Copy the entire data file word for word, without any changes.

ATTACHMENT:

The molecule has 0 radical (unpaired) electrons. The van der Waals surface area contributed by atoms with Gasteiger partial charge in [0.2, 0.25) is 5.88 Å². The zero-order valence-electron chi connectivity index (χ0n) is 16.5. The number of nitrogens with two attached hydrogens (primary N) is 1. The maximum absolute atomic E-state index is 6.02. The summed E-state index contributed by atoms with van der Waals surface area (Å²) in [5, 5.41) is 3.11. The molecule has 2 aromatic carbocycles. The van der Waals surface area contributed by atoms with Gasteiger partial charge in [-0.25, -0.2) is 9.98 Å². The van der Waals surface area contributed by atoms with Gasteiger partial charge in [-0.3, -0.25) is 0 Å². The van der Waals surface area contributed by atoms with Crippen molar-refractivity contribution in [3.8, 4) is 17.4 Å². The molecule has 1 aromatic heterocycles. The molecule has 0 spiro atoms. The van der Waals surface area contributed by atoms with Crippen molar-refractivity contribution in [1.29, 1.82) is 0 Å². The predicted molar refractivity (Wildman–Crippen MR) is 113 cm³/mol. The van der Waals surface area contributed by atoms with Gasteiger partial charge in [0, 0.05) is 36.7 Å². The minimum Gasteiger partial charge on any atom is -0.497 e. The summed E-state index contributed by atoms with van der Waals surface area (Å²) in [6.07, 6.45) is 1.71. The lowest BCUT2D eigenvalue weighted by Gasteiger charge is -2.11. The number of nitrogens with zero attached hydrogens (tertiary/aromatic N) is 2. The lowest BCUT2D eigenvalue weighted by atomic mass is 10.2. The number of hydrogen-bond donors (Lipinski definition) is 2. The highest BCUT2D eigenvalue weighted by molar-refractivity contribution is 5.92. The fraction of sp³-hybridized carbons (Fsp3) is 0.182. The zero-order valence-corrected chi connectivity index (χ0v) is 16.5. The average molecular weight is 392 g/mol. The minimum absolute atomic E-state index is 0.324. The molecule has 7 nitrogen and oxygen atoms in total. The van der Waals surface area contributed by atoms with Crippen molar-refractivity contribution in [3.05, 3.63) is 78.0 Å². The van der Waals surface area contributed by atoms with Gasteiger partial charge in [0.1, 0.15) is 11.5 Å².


The molecule has 0 radical (unpaired) electrons. The van der Waals surface area contributed by atoms with Gasteiger partial charge in [0.2, 0.25) is 5.88 Å². The zero-order valence-electron chi connectivity index (χ0n) is 16.5. The number of nitrogens with two attached hydrogens (primary N) is 1. The maximum absolute atomic E-state index is 6.02. The summed E-state index contributed by atoms with van der Waals surface area (Å²) in [5, 5.41) is 3.11. The molecule has 2 aromatic carbocycles. The van der Waals surface area contributed by atoms with Gasteiger partial charge in [-0.25, -0.2) is 9.98 Å². The van der Waals surface area contributed by atoms with Gasteiger partial charge in [-0.3, -0.25) is 0 Å². The van der Waals surface area contributed by atoms with Crippen molar-refractivity contribution in [3.8, 4) is 17.4 Å². The molecule has 1 aromatic heterocycles. The molecule has 0 spiro atoms. The van der Waals surface area contributed by atoms with Crippen molar-refractivity contribution in [1.29, 1.82) is 0 Å². The predicted molar refractivity (Wildman–Crippen MR) is 113 cm³/mol. The van der Waals surface area contributed by atoms with Gasteiger partial charge in [0, 0.05) is 36.7 Å². The minimum Gasteiger partial charge on any atom is -0.497 e. The summed E-state index contributed by atoms with van der Waals surface area (Å²) in [6.07, 6.45) is 1.71. The lowest BCUT2D eigenvalue weighted by Gasteiger charge is -2.11. The number of nitrogens with zero attached hydrogens (tertiary/aromatic N) is 2. The lowest BCUT2D eigenvalue weighted by atomic mass is 10.2. The number of hydrogen-bond donors (Lipinski definition) is 2. The highest BCUT2D eigenvalue weighted by molar-refractivity contribution is 5.92. The fraction of sp³-hybridized carbons (Fsp3) is 0.182. The zero-order valence-corrected chi connectivity index (χ0v) is 16.5. The average molecular weight is 392 g/mol. The minimum absolute atomic E-state index is 0.324. The molecule has 7 nitrogen and oxygen atoms in total. The van der Waals surface area contributed by atoms with Crippen molar-refractivity contribution in [3.05, 3.63) is 78.0 Å². The van der Waals surface area contributed by atoms with Gasteiger partial charge in [0.1, 0.15) is 11.5 Å².